Clothing by Krista Larson has always been labeled “one size fits most.”
The fashion designer began her career more than 20 years ago, selling hats on consignment, then slightly oversized and boxy clothing. She says, half joking, that she didn’t know how to make a pattern when she started out. But flattering, loose-fitting clothing has become her signature.
Based in Brentwood, Krista Larson Designs is now an internationally distributed name in women’s fashion. The clothing line has been featured in major magazines and on runways in Paris, but its founder remains true to the values of handmade and local.
“I’ve always liked loose clothing,” Larson said. “I like to be comfortable, but I also want to be stylish and not frumpy. That’s a word that’s thrown around a lot with oversized clothing.”
But there’s more behind the “one size” label than comfort. It can also make for a healthy body image and happy customer.
“I think it’s hard, especially for women. We vary all over from top to bottom, size-wise,” Larson said. “You could be a size 6 in certain brands, and 2 in another, and 10 in another. And depending on that day, it might influence your attitude. It might make you feel bad. So, I’ve always been a proponent for no numbers.”
Unlike the controversial junior’s clothing company Brandy Melville, whose one-sized Taylor leggings only fit “x-small/small,” a single pair of Leggins by Krista Larson Designs will fit women of sizes ranging from 2 to 18. The stretchy pants are ideal for layering over, which is another cornerstone of Larson’s style that lends itself to a variety of body types.
Larson likes to layer fabric of different types and weights to maximize texture, and the fabric is often purposefully wrinkled or gathered.
“I’m somebody who likes texture,” she said. “So today, on a rainy day, I’ve got on army boots and pants, and I’ve got on a couple different sweaters and a scarf, creating several different textures throughout the whole outfit.”
Her clothing line is known for offering upwards of 50 fabric varieties, allowing clients to personalize any look. Each piece is also made unique with additions like vintage buttons and flea-market lace.
Larson says her personal style is a reflection of her lifestyle, and dependent on the weather.
“Sometimes, due to changes in lifestyle, we adapt,” she said. “I bring three dogs to work, and I have two kids, and it’s raining…. I won’t be wearing a fluffy skirt on a day like today.”
The label has been shipping out this year’s spring collection to retailers since early winter, and recently debuted the fall line at fashion shows in New York and Los Angeles. The clothing is available through her website, but there’s no longer a Seacoast boutique carrying it. However, Larson is a locally invested business owner.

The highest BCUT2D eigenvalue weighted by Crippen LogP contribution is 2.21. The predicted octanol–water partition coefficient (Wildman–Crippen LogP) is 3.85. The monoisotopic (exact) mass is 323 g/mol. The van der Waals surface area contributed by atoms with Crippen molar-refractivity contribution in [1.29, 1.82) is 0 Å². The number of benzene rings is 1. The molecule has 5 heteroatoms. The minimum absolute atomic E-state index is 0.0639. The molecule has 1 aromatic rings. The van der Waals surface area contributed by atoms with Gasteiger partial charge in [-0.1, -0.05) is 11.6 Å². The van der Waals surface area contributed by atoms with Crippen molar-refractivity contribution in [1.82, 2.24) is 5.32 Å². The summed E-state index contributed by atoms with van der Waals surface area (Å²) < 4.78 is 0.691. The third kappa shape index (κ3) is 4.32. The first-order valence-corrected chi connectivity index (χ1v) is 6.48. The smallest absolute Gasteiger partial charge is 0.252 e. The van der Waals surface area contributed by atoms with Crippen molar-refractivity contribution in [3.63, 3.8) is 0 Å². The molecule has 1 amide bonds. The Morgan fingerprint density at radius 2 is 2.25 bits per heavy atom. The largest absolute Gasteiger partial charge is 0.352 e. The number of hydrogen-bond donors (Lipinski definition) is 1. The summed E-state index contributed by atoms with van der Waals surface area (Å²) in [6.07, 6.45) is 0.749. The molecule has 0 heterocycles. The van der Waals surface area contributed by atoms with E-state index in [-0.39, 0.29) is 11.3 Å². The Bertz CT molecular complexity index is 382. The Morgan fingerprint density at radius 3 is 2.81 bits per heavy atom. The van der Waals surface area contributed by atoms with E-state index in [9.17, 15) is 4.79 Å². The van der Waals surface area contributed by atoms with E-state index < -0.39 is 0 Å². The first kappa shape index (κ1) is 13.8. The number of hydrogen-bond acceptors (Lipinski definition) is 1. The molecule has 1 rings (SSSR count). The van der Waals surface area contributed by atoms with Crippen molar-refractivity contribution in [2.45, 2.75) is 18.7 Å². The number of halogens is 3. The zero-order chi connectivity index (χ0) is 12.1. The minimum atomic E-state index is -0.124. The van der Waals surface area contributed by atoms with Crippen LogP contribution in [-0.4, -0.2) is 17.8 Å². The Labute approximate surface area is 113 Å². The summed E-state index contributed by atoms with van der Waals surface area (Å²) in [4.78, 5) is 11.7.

“I know a majority of manufacturing is done overseas, and similar-looking items can probably be bought much cheaper than mine,” she said. “But I feel like I’m supporting local people.”
Beyond that, Larson said, she insists on overseeing production so each garment is made well and correctly, and she has no intention of moving to make that happen elsewhere.
“I don’t know how people get in product from other countries and find out the sizes are off, or the color is wrong, or just not the way you want it. I don’t even know how I would go about doing that, but I haven’t wanted to find out,” she said.
She’s lived in cities and traveled to the world’s fashion capitals, but prefers the sense of community and slow pace of rural New Hampshire. Her family and longtime employees live nearby, and she travels less lately.
“I’m down to earth,” she said. “I’m pretty grounded.”
“(Helena Bonham Carter) was a big fan of my clothes and would wear them often. That was pretty memorable.”
She said runway shows are hectic and stressful, and she could do without the drama of potentially having all her new samples confiscated at an airport because of a paperwork oversight.
“It could be, in theory, somewhat exciting,” she said. “But in reality, I’m here in New Hampshire and life is good.”
She has experienced some very exciting moments in the fashion industry. For one, actress Helena Bonham Carter invited Larson to the movie premier of “The Wings of the Dove” in Boston. After meeting there in 1997, they corresponded through letters, but eventually lost touch.
“She was a big fan of my clothes and would wear them often. That was pretty memorable,” she said.
This spring, Larson is fulfilling a demand for more prints, and hers are one-of-a-kind. One of her fabrics features a custom print of a hand-drawn butterfly. It comes in either bold colors or a subtle but on-trend black and white version. She’s also showing muted daffodil yellow and lilac purple this season.
Larson is influenced by nature, and always has a camera with her outdoors. She has designed prints based on her owl photographs, and one on an abstract painting she made for her daughter.
Larson is always accompanied by a few large dogs, who have found their way into her brand identity via hang tags.
“They’re always with me,” she said. “They’re in the car, they’re at work. They’re like family. They are family.”
Larson said her fondness for dogs comes down to unconditional love.
“Though I do get backtalk,” she said.
More of Larson’s collection can be found online at KristaLarson.com.